A third strand in the novel's braid is a young girl, Maria, living a desperate life in a madman's walled fiefdom in what's left of suburban Phoenix. She, too, has had an encounter with someone suggesting that things are about to change in a big, big way. But what can she do about it? She's just a little water seller who is under constant pressure to give everything up for a career as a "bangbang girl" and earn her living on her back like all the other desperate refugees from Texas do. At least while they're young and pretty. I don't even want to think about the options left to middle aged or elderly women in this world. Especially since, of course, that is left to my imagination.

Maria, despite her status as cliche plucky survivor-victim, actually winds up being the most interesting character in the book, because she is the only one who is truly looking forward (well, except maybe Case, but she's not a character so much as a figurant or force, the power looming in the background). She has vivid memories of her father and his delusions that somehow, somewhere, matters can be returned to "normal", meaning to how they were (or how he believed they were, but of course Maria's present gives lie to a lot of her father's -- and our -- delusions about his past), has seen such fixations as detrimental to her survival, and so is focused every moment on adapting to what is. Angel is the title character, but he's the tool of people trying to preserve the old world for a new 1% at the expense of the new 99% (geographical rather than economic). Lucy is documenting what she can only see as collapse, and trying to make the rest of the world care enough to try to stop it. But Maria, Maria sees that change has already done changed stuff, is still changing stuff, and we'd best just get used to that since it's always been that way.

And thank goodness for that, because otherwise the message of this book is even more hopeless than that of Reisner's, for all of its having cloaked that message in big showy ACKSHUN scenes and large scale disaster porn. Conspiracy theorists and fighters of The Power have it all wrong. The people on top of the pyramid cracking the whips have no more idea of what they're doing than the rest of us. They can't be relied on to fix what's broken anymore than they could have been relief on to maintain it when it wasn't. Hierarchy is not the answer.

Random little people running around having ideas and sharing them probably is. The good ideas get copied and spread. Sometimes the bad ones do, too, but eventually we stop spreading magic salve on the blade that cut us and start spreading bread mold on the wound instead.

Maybe eventually we won't need Queens either.

Meanwhile, this novel. it's exciting enough not to feel like just a thinly disguised think piece. It's not too preachy. It's full of surprises. And it's got great characters. So I think even if you couldn't care less about its premise, you're going to enjoy the book. Warren Ellis is right to compare it to John Brunner. I'd throw in more than a few nods to J.G. Ballard, too. It'll make a great movie in a few years, if it stays out of certain hands.

Meanwhile, well, I'm thirsty. Time for a nice cold glass of slightly radioactive groundwater as filtered through my brand name pitcher. My dog could use some, too. Slurp.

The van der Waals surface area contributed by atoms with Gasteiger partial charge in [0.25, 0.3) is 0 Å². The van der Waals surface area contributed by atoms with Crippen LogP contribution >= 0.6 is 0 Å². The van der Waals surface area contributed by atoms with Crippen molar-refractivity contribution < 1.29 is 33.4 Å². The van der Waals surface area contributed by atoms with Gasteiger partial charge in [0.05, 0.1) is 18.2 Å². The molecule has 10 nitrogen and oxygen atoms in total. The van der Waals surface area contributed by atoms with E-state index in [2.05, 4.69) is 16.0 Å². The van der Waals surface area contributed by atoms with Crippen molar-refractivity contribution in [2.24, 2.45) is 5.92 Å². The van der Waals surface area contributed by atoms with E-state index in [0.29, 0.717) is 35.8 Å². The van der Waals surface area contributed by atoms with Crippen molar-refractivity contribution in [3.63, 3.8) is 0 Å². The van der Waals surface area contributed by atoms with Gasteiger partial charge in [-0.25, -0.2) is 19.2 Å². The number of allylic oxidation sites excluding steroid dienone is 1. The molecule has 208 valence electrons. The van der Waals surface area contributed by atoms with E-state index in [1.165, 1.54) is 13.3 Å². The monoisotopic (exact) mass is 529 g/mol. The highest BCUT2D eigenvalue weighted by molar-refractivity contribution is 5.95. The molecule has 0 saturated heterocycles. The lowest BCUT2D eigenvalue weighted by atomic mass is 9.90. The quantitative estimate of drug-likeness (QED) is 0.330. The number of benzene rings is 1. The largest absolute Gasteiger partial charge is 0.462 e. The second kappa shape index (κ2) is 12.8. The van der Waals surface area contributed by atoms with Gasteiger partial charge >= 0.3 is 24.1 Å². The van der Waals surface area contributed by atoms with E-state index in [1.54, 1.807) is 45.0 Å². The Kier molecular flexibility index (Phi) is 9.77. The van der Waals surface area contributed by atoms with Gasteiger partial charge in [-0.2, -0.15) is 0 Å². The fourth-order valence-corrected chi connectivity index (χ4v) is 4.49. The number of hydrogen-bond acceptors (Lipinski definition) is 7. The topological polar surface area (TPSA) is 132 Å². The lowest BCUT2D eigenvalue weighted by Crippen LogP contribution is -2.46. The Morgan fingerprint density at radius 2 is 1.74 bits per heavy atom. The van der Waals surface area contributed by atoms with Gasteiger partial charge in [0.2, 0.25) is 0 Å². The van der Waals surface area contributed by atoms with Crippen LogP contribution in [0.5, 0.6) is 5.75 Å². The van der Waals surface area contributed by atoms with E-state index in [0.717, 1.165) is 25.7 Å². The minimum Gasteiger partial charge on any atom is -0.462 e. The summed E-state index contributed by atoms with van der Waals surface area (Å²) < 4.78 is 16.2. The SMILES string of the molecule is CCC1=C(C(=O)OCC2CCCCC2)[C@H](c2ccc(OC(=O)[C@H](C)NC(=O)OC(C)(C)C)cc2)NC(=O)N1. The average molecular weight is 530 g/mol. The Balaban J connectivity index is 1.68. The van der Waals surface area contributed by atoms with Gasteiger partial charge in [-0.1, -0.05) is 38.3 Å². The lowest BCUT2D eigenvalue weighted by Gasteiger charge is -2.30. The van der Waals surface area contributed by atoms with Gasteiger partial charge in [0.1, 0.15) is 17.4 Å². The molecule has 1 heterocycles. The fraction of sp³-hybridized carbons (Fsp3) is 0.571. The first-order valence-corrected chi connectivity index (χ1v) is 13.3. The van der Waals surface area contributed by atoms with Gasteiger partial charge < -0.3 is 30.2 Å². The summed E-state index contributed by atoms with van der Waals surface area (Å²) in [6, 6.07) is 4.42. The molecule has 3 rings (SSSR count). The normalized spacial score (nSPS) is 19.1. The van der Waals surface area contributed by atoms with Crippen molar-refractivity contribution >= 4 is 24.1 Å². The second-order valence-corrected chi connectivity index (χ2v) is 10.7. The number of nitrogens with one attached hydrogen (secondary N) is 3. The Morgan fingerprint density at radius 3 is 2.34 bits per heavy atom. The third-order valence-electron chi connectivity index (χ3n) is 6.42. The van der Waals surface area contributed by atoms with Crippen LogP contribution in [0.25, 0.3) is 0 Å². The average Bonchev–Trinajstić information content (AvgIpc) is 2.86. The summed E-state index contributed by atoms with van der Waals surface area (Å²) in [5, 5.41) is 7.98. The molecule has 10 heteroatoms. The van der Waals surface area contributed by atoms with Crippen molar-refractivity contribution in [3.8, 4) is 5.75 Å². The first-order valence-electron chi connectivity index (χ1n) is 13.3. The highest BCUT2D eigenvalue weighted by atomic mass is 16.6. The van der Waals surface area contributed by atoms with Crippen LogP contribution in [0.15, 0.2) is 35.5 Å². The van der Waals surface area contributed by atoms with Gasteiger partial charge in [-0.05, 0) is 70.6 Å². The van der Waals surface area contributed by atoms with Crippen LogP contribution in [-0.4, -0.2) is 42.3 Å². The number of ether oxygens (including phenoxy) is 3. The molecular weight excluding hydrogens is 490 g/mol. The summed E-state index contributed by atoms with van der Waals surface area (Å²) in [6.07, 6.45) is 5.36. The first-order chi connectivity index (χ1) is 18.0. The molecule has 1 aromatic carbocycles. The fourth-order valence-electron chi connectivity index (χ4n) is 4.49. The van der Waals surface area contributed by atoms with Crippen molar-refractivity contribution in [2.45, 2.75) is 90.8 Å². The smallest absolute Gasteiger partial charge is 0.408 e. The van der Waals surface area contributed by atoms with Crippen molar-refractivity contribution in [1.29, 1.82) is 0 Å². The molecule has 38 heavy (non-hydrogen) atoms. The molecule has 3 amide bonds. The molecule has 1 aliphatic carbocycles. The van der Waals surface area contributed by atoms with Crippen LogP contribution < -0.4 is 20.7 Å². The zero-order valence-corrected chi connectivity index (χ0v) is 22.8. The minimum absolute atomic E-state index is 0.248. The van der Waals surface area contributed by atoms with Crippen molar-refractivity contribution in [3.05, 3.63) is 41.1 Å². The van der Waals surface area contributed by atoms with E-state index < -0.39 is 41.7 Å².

George Warleggan finished the last novel of the original Poldark Quartet, Warleggan, feeling very much like his star was on the ascendant. He's married the girl of his lustful dreams, taken over the ancestral home of the nemesis of his dreams, and has a baby on the way. Er, well, his new wife, the former Elizabeth Poldark* has a baby on the way, anyway. But (mild spoilers for that novel ahoy!), while his book was called Warleggan, the baby coming is probably one who should have (cough) quite another, but very familiar, surname. Cough.

Whether or not there's a cuckoo in George's nest -- said maybe-cuckoo being born in the first chapter during a lunar eclipse, giving this novel, The Black Moon, its title -- he's got some trouble on his hands in this one, as his lively little Poldark stepson has discovered a delightfully hilarious way to irritate George (at least, by proxy) and just cannot stop doing so, even though it gets everyone else in trouble until someone gets caught in the act. D'oh!

And then there's the governess George has engaged for his wife's older son, Elizabeth's cousin Morwenna, who is nowhere near as pretty as Elizabeth (who is still considered a classic beauty nonpareil even after years of marriage and motherhood and household management) but still catches the eye of a man or two, one highly suitable by George's standards, one less so. Very less so. Because this is still a Poldark novel, and Ross is still part of the picture, and so is his wife Demelza, and Demelza comes from a poor family of miners, and her brothers have grown up to be big strapping handsome men, and her little brother Drake is the strappingest and handsomest of all.

Hey, it wouldn't be a Poldark novel without a pair of star-crossed lovers, would it? Verity and Andrew. Caroline and Dwight (though their course of not-smooth true love still hasn't gotten them to the altar as of this book; Dwight went for sailoring last novel, remember,  and in this one has gotten himself both shipwrecked and captured by some very cranky villagers in the middle of Revolutionary France. Oops), meet Morwenna and Drake. Oh dear, oh dear, oh dear.